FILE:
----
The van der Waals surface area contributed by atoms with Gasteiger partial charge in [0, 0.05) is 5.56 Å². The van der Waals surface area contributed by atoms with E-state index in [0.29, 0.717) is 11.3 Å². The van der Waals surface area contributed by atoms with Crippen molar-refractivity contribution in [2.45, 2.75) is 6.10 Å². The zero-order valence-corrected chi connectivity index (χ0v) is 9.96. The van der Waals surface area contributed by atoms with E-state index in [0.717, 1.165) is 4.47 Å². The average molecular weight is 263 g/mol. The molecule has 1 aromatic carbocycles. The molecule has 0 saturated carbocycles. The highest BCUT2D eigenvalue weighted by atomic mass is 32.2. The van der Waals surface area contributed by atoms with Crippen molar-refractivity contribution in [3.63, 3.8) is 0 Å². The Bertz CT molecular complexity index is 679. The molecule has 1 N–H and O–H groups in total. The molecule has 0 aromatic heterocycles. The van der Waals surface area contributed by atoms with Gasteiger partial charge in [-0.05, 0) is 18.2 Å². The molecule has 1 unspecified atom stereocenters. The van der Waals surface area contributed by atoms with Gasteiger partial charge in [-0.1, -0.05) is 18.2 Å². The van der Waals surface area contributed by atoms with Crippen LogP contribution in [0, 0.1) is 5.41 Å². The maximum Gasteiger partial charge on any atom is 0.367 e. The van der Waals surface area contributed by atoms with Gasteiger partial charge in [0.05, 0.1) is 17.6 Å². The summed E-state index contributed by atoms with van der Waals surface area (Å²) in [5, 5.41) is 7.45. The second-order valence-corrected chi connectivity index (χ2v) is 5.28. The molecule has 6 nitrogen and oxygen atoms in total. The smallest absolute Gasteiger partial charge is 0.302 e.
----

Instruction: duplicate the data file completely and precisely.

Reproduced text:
The van der Waals surface area contributed by atoms with Gasteiger partial charge in [0, 0.05) is 5.56 Å². The van der Waals surface area contributed by atoms with E-state index in [0.29, 0.717) is 11.3 Å². The van der Waals surface area contributed by atoms with Crippen molar-refractivity contribution in [2.45, 2.75) is 6.10 Å². The zero-order valence-corrected chi connectivity index (χ0v) is 9.96. The van der Waals surface area contributed by atoms with E-state index in [0.717, 1.165) is 4.47 Å². The average molecular weight is 263 g/mol. The molecule has 1 aromatic carbocycles. The molecule has 0 saturated carbocycles. The highest BCUT2D eigenvalue weighted by atomic mass is 32.2. The van der Waals surface area contributed by atoms with Crippen molar-refractivity contribution in [3.63, 3.8) is 0 Å². The Bertz CT molecular complexity index is 679. The molecule has 1 N–H and O–H groups in total. The molecule has 0 aromatic heterocycles. The van der Waals surface area contributed by atoms with Gasteiger partial charge in [-0.05, 0) is 18.2 Å². The molecule has 1 unspecified atom stereocenters. The van der Waals surface area contributed by atoms with Gasteiger partial charge in [-0.1, -0.05) is 18.2 Å². The van der Waals surface area contributed by atoms with Crippen LogP contribution in [0, 0.1) is 5.41 Å². The maximum Gasteiger partial charge on any atom is 0.367 e. The van der Waals surface area contributed by atoms with Gasteiger partial charge in [0.05, 0.1) is 17.6 Å². The summed E-state index contributed by atoms with van der Waals surface area (Å²) in [5, 5.41) is 7.45. The second-order valence-corrected chi connectivity index (χ2v) is 5.28. The molecule has 6 nitrogen and oxygen atoms in total. The smallest absolute Gasteiger partial charge is 0.302 e.